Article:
This past week, I presented a workshop at Chris Guillebeau’s Pioneer Nation event here in Portland that was a little bit out of my comfort zone.
It wasn’t about leadership. It was about pricing products & services.
And I gotta tell you, it was exhilarating.
Scary as heck, but exhilarating.
I accepted the challenge (and thanks Tyler Tervooren for your help in this adventure) because I was really curious as to how I would handle it. What instincts would kick in? What was the best way to prepare? How fast can I learn? Can I really teach this? Was it bridge too far? Would I flat out flop?
It was curiosity that propelled me past the fear.
I dove in, sifting through all the great resources that the internet has to offer, as well as tapping into the concepts I had accumulated during my business career.
My mind loved it, since of late it was all too accustomed to the focus I had been putting on the concept of More Human Leadership.
I had put myself in a complacency “box”, and as my research for the workshop carried on I realized that I had been in it for far too long.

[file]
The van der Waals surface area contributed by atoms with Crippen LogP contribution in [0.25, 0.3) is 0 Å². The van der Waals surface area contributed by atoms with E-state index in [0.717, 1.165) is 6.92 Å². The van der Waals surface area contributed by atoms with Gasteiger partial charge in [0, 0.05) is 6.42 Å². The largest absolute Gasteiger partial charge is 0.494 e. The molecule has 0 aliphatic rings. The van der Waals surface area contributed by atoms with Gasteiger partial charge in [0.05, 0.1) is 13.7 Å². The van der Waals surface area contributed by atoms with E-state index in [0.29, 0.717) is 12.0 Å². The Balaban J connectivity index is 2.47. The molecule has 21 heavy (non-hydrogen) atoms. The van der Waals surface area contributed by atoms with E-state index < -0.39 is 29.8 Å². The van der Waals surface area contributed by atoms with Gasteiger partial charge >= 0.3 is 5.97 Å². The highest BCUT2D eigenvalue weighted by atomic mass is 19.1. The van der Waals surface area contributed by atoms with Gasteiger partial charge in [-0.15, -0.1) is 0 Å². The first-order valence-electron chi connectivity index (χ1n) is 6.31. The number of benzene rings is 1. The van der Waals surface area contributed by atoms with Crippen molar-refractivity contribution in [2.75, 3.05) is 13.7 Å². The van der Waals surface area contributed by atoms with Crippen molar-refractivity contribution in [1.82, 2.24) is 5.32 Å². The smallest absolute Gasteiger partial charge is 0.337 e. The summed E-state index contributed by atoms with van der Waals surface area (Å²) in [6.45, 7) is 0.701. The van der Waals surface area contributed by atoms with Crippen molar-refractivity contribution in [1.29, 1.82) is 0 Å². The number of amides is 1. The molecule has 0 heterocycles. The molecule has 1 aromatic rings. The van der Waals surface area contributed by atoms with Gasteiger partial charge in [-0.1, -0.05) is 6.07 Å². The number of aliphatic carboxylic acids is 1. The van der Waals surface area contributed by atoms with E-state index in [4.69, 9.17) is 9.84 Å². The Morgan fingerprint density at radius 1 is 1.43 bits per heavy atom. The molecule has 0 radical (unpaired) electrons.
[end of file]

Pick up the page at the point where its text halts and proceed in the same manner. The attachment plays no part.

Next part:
So to be free of that box, and free to explore new avenues, and then talk out loud about what you’ve learned in front of an audience – well, it was awesome. That intellectual curiosity carried me through, because I had connected to the material and it generated an enthusiastic desire to share it.
Plus, when the audience connected with that enthusiasm, and it cycled back to me, it only made the experience more enjoyable and enriching.
After it was over I recalled a line from Nathan Barry, one of the other Pioneer Nation speakers that had presented earlier in the day.
“The best way to learn is to teach.”
He is SO right.
This us such a valuable lesson, and that’s why I had to sit down and write about it.
Leaders, don’t keep your intellectual curiosity in a box. Let it go out and play, and then kick it up ten notches and share what you’ve learned with your team. Do a “lunch and learn”, for example. Or, share it in other ways – volunteer to speak to a trade association, at a rotary meeting, or some other organization.
Or gather a group of your peers and friends and form a “salon” that purposefully challenges everyone to learn new things.
We have to keep learning, keep growing, and keep challenging ourselves.
Step out of your comfort zone. It will make you a better leader.
And, once you get past the scary part, it’s a total blast.
Thanks to the team at Pioneer Nation for giving me this opportunity, and lead well everyone!